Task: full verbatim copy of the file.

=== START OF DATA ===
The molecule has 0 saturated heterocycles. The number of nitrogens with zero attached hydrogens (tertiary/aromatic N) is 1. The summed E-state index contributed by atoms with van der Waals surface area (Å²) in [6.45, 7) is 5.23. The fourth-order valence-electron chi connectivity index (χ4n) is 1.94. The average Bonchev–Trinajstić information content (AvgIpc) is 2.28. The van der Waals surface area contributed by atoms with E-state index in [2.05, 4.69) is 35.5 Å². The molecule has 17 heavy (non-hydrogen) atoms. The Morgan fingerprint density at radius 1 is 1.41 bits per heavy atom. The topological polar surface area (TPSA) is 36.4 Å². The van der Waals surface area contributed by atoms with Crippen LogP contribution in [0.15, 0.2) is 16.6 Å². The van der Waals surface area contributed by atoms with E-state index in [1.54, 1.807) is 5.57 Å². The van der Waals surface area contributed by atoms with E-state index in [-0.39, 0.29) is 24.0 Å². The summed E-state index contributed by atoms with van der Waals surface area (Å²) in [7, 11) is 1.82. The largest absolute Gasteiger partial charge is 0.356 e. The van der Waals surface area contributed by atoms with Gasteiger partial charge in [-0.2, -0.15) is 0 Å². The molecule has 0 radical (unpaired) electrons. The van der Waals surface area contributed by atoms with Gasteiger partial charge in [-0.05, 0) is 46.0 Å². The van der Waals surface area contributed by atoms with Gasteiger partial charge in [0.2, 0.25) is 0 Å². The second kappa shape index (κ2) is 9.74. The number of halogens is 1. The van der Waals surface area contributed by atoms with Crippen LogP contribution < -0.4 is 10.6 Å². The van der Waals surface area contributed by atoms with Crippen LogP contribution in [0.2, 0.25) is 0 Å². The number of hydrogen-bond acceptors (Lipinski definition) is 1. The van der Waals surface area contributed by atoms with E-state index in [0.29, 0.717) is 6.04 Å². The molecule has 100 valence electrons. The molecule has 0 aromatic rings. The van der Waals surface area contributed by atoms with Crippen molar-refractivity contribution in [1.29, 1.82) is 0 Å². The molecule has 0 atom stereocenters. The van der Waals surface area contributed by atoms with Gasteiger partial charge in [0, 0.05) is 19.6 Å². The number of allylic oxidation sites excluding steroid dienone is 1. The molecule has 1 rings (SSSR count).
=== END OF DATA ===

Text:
The molecule has 0 saturated heterocycles. The number of nitrogens with zero attached hydrogens (tertiary/aromatic N) is 1. The summed E-state index contributed by atoms with van der Waals surface area (Å²) in [6.45, 7) is 5.23. The fourth-order valence-electron chi connectivity index (χ4n) is 1.94. The average Bonchev–Trinajstić information content (AvgIpc) is 2.28. The van der Waals surface area contributed by atoms with E-state index in [2.05, 4.69) is 35.5 Å². The molecule has 17 heavy (non-hydrogen) atoms. The Morgan fingerprint density at radius 1 is 1.41 bits per heavy atom. The topological polar surface area (TPSA) is 36.4 Å². The van der Waals surface area contributed by atoms with Crippen LogP contribution in [0.15, 0.2) is 16.6 Å². The van der Waals surface area contributed by atoms with E-state index in [1.54, 1.807) is 5.57 Å². The van der Waals surface area contributed by atoms with E-state index in [-0.39, 0.29) is 24.0 Å². The summed E-state index contributed by atoms with van der Waals surface area (Å²) in [7, 11) is 1.82. The largest absolute Gasteiger partial charge is 0.356 e. The van der Waals surface area contributed by atoms with Gasteiger partial charge in [-0.2, -0.15) is 0 Å². The molecule has 0 radical (unpaired) electrons. The van der Waals surface area contributed by atoms with Gasteiger partial charge in [-0.05, 0) is 46.0 Å². The van der Waals surface area contributed by atoms with Gasteiger partial charge in [0.2, 0.25) is 0 Å². The second kappa shape index (κ2) is 9.74. The number of halogens is 1. The van der Waals surface area contributed by atoms with Crippen LogP contribution < -0.4 is 10.6 Å². The van der Waals surface area contributed by atoms with Crippen LogP contribution in [0.2, 0.25) is 0 Å². The number of hydrogen-bond acceptors (Lipinski definition) is 1. The van der Waals surface area contributed by atoms with E-state index in [0.29, 0.717) is 6.04 Å². The molecule has 100 valence electrons. The molecule has 0 aromatic rings. The van der Waals surface area contributed by atoms with Crippen molar-refractivity contribution in [1.29, 1.82) is 0 Å². The molecule has 0 atom stereocenters. The van der Waals surface area contributed by atoms with Gasteiger partial charge in [0, 0.05) is 19.6 Å². The number of allylic oxidation sites excluding steroid dienone is 1. The molecule has 1 rings (SSSR count).